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Sprint Ends T-Mobile Merger Talks. Here’s the Winners and Losers

November 4, 2017, 10:10 PM UTC

The longest running soap opera in the telecommunications world came to an end on Saturday afternoon when T-Mobile and Sprint finally ended their on again, off again merger talks. Sprint majority owner and SoftBank CEO Masayoshi Son couldn’t convince T-Mobile’s owner, Deutsche Telekom, to either give him enough say over the combined carrier to agree to a deal or enough money to make him go away happy.

Son was facing the ugly prospect that he might be getting little or no more value per share for SoftBank and other shareholders than the $7.65 he paid back in 2013 when he acquired almost 80% of struggling Sprint for $22 billion. And since T-Mobile, resurgent under CEO John Legere, had surpassed Sprint in stock market value, Son also was looking at having a minority stake with little influence in the combined carrier.

But Son’s loss—which could grow quite large when trading opens in Sprint’s stock on Monday—is a huge win for wireless consumers. With four major players remaining in the wireless market, consumers should continue to benefit from competition that has lowered prices, eliminated two-year contracts, and done away with all sorts of annoying fees and extra charges. Had the market consolidated down to three, competition would likely have waned.

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In fact, antitrust regulators twice before prevented T-Mobile from being acquired (by AT&T in 2011 and by Son in 2014). It was only the surprise election of Donald Trump and his pro-business agenda that revived hopes that a deal could get done. And Trump’s appointees seemed to be meeting those expectations. Under Trump-appointed chairman Ajit Pai, the Federal Communications Commission declared the wireless market had “effective competition” for the first time in eight years. Ironically, when the legal barriers to a merger were lowered, it was the economics of the deal that couldn’t be worked out.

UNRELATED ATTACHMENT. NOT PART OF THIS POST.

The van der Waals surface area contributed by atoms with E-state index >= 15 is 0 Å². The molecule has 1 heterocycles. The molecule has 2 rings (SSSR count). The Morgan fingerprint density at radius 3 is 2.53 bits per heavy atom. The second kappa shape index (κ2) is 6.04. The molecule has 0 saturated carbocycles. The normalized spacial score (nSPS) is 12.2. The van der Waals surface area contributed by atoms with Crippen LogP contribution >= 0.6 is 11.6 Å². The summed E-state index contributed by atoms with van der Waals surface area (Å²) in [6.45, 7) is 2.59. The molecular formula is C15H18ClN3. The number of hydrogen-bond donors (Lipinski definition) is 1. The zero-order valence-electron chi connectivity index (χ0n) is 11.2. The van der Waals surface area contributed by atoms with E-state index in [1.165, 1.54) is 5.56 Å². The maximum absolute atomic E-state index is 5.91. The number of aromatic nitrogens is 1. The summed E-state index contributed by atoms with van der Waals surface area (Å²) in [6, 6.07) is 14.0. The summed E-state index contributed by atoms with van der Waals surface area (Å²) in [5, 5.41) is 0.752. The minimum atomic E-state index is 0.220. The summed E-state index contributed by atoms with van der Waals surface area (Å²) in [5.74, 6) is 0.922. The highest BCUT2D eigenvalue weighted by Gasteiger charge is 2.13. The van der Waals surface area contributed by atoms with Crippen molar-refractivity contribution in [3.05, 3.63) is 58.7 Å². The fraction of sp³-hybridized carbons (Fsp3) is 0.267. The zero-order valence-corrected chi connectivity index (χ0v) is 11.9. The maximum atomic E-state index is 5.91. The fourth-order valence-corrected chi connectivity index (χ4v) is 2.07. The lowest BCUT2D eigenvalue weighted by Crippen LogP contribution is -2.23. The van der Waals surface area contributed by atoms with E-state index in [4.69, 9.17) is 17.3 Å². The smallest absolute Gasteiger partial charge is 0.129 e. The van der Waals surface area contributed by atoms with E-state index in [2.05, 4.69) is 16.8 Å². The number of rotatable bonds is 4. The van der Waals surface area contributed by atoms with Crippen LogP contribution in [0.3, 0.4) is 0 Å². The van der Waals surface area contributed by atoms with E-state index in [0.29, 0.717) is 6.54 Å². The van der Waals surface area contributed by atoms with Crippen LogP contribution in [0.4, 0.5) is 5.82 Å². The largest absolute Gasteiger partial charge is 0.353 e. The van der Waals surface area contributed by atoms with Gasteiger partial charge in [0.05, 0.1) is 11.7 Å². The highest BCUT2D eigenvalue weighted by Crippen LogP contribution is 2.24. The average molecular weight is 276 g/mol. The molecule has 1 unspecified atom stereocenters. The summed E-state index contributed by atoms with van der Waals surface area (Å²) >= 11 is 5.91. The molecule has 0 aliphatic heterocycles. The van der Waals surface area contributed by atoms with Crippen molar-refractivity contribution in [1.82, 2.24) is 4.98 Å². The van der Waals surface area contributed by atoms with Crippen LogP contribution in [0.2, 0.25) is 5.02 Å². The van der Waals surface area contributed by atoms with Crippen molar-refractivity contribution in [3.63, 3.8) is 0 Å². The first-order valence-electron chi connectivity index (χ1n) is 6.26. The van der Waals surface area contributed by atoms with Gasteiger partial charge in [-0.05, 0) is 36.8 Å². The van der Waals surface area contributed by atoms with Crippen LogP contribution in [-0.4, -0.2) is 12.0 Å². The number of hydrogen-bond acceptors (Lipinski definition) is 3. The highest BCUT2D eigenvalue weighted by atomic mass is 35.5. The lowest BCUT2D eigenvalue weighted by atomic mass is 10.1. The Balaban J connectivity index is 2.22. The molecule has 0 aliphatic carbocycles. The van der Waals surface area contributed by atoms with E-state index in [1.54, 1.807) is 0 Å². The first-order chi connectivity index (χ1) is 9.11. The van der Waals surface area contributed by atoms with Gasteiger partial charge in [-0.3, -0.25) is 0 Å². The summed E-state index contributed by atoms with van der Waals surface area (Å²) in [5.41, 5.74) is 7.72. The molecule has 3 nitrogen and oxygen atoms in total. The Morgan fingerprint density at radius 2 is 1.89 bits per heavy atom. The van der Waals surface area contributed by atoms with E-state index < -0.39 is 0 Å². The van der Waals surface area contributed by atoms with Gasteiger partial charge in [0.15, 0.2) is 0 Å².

Other big winners are the workforces of the two carriers. One major rationale of combining the two companies was to drastically reduce expenses. Analysts estimated that 20,000 to 30,000 workers could have been laid off and thousands of retail store locations closed.

The two dominant carriers, AT&T (T) and Verizon (VZ), will probably be sad to see the deal die, however. They have been competing harder this year, making some progress with new unlimited data plans, but getting whacked by investors. Shares of AT&T have lost 22% so far this year and Verizon is off 11%. Consolidation could have eased the pressure from the two smaller carriers, which have led the way on lower prices and better deals.

Son now faces the daunting task of continuing to bolster Sprint, already weighed down by more than $30 billion of debt, or find another merger partner. It doesn’t help that Son promised Saturday that SoftBank would buy another 5% or so of Sprint’s outstanding shares that it doesn’t already own. That may prop up Sprint’s stock price a bit in the short run, but it also diverts more than $1 billion that could have been used for improving the carrier’s network, attracting more customers or other uses with more of a long-term payoff.

The heavy debt load and mixed operating record may have been a large part of what torpedoed the deal in the first place. Long-time telecom analyst Craig Moffett, of MoffettNathanson Research, had been warning for months that Sprint’s (S) rising stock price, largely due to merger speculation, couldn’t be supported by the carrier’s financial results. T-Mobile (TMUS) and Deutsche Telekom would be unlikely to pay a premium to what he saw as an inflated valuation, Moffett had warned.

“We’re not saying it can’t be done, but we are saying that the odds being assigned to success are simply too high,” the analyst noted back in December.

In the end, the odds of completing a deal turned out to be zero.